For those who test HIV positive, develop a partner notification plan and discuss public health importance of disclosure.
Previous and current partners of newly diagnosed individuals represent a population at high risk of HIV infection. Therefore, notifying previous/current partners and encouraging them to get tested may help identify undiagnosed HIV infections. The guide encourages care providers to develop partner notification plans with newly diagnosed individuals. Also, care providers should inform clients that positive test results will be shared with Public Health, which can help with partner notification while maintaining the client’s anonymity and privacy.
Voluntary disclosure of HIV status to partners has several potential benefits. For example, it may motivate partners to seek testing and/or adopt measures to prevent HIV transmission. Also, it provides an opportunity for the HIV-positive person to receive social support, develop risk-reduction strategies with partners and prevent co-infections. Therefore, the guide states that care providers should emphasize the importance of voluntary disclosure of HIV status to those who are newly diagnosed.
PHAC’s new HIV Screening and Testing Guide contains a series of recommendations to increase the uptake of HIV testing, reduce the proportion of people who are unaware of their HIV infection and diagnose people as early as possible after HIV infection. These goals are critical for improving the health of people living with HIV and for preventing HIV transmissions in Canada. One way the guide seeks to meet these goals is by normalizing HIV testing and making the offer of such testing a routine part of medical care. More nuanced and detailed information can be found in the full guide.
It is important to note that PHAC’s guide is only meant to complement existing efforts and “does not supersede any provincial/territorial legislative, regulatory, policy and practice requirements or professional guidelines that govern and inform the practice of care providers in their respective jurisdictions. Care providers should comply with local Public Health regulations with conducting HIV testing.”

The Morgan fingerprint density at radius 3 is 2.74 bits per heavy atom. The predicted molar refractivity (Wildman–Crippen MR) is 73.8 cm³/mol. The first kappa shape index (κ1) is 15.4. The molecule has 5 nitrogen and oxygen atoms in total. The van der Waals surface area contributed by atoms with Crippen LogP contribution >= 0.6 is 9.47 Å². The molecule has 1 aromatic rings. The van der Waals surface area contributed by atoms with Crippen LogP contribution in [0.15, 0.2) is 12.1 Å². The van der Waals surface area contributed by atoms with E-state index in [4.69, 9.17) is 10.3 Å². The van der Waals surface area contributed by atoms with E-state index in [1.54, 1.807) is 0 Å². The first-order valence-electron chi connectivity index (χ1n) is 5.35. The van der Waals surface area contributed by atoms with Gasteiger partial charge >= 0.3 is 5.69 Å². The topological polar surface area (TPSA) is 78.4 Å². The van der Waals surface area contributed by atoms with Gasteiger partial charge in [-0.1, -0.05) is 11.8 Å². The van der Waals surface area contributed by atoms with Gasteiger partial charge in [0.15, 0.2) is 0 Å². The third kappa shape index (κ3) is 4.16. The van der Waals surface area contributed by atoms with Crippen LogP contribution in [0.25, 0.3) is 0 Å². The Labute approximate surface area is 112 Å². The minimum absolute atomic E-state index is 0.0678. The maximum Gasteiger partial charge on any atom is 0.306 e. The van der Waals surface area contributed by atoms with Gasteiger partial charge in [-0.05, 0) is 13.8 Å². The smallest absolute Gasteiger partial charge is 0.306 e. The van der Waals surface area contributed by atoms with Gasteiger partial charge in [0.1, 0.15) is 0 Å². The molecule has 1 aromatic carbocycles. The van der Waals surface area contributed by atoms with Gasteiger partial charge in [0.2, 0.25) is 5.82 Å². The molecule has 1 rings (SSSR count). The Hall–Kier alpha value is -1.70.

- James Wilton
HIV Screening and Testing Guide – Public Health Agency of Canada
WHO guidelines encourage couples HIV testing and counselling and use of antiretroviral treatment for prevention – Prevention in Focus
Recently infected individuals: a priority for HIV prevention – Prevention in Focus
Detecting HIV earlier: Advances in HIV testing – Prevention in Focus
A rapid approach to community-based HIV testing – Prevention in Focus
How do you know if you have HIV? – Managing your health
Johnson LF et al. Life expectancies of South African adults starting antiretroviral treatment: collaborative analysis of cohort studies. PLoS Medicine, 10:4. E1001418.
May M et al. Life expectancy of HIV-1-positive individuals approaches normal, conditional on response to antiretroviral therapy: UK collaborative HIV cohort study. Eleventh International Congress on Drug Therapy in HIV Infection, Glasgow, abstract O133, 2012.
Van Sighem AI, Gras LAJ, Reiss P, Brinkman K, De Wolf F. Life expectancy of recently diagnosed asymptomatic HIV-infected patients approaches that of uninfected individuals. AIDS. 2010 Jun 19;24(10):1527–35.
Nakagawa F, Lodwick RK, Smith CJ, Smith R, Cambiano V, Lundgren JD, et al. Projected life expectancy of people with HIV according to timing of diagnosis. AIDS. 2012 Jan;26(3):335–43.
Nakagawa F, May M, Phillips A. Life expectancy living with HIV: recent estimates and future implications. Curr. Opin. Infect. Dis. 2013 Feb;26(1):17–25.
Siegfried N, Uthman OA, Rutherford GW. Optimal time for initiation of antiretroviral therapy in asymptomatic, HIV-infected, treatment-naive adults. Cochrane Database of Systematic Reviews. 2010 Mar 17;(3):CD008272.
Althoff KN, Gange SJ, Klein MB et al. Late presentation for human immunodeficiency virus care in the United States and Canada. Clinical Infectious Diseases. 2010 Jun;50(11):1512–20.
Fisher, M. (2008). Late diagnosis of HIV infection: major consequences and missed opportunities. Current Opinion in Infectious Diseases. 21(1):1-3.
Marks G, Crepaz N, Senterfitt JW, Janssen RS. Meta-analysis of high-risk sexual behavior in persons aware and unaware they are infected with HIV in the United States: implications for HIV prevention programs. Journal of Acquired Immune Deficiency Syndromes. 2005 Aug 1;39(4):446–53.
Cohen MS, Chen YQ, McCauley M et al. Prevention of HIV-1 infection with early antiretroviral therapy. New England Journal of Medicine. 2011 Aug 11;365(6):493–505.
Government of Canada Public Health Agency of Canada (2010). HIV/AIDS Epi Updates. Available from: www.phac-aspc.gc.ca/aids-sida/publication/epi/2010/2-eng.php
European Centre for Disease Prevention and Control. HIV testing: Increasing uptake and effectiveness in the European Union. Stockholm: ECDC; 2010.
Government of Canada Public Health Agency of Canada (2013). HIV screening and testing guide. Available from http://www.catie.ca/sites/default/files/EN_HIV-Screening-Guide-2013.pdf
El-Bassel N, Gilbert L, Witte S et al. Couple-based HIV prevention in the United States: advantages, gaps, and future directions. Journal of Acquired Immune Deficiency Syndromes. 2010 Dec;55 Suppl2:S98–S101.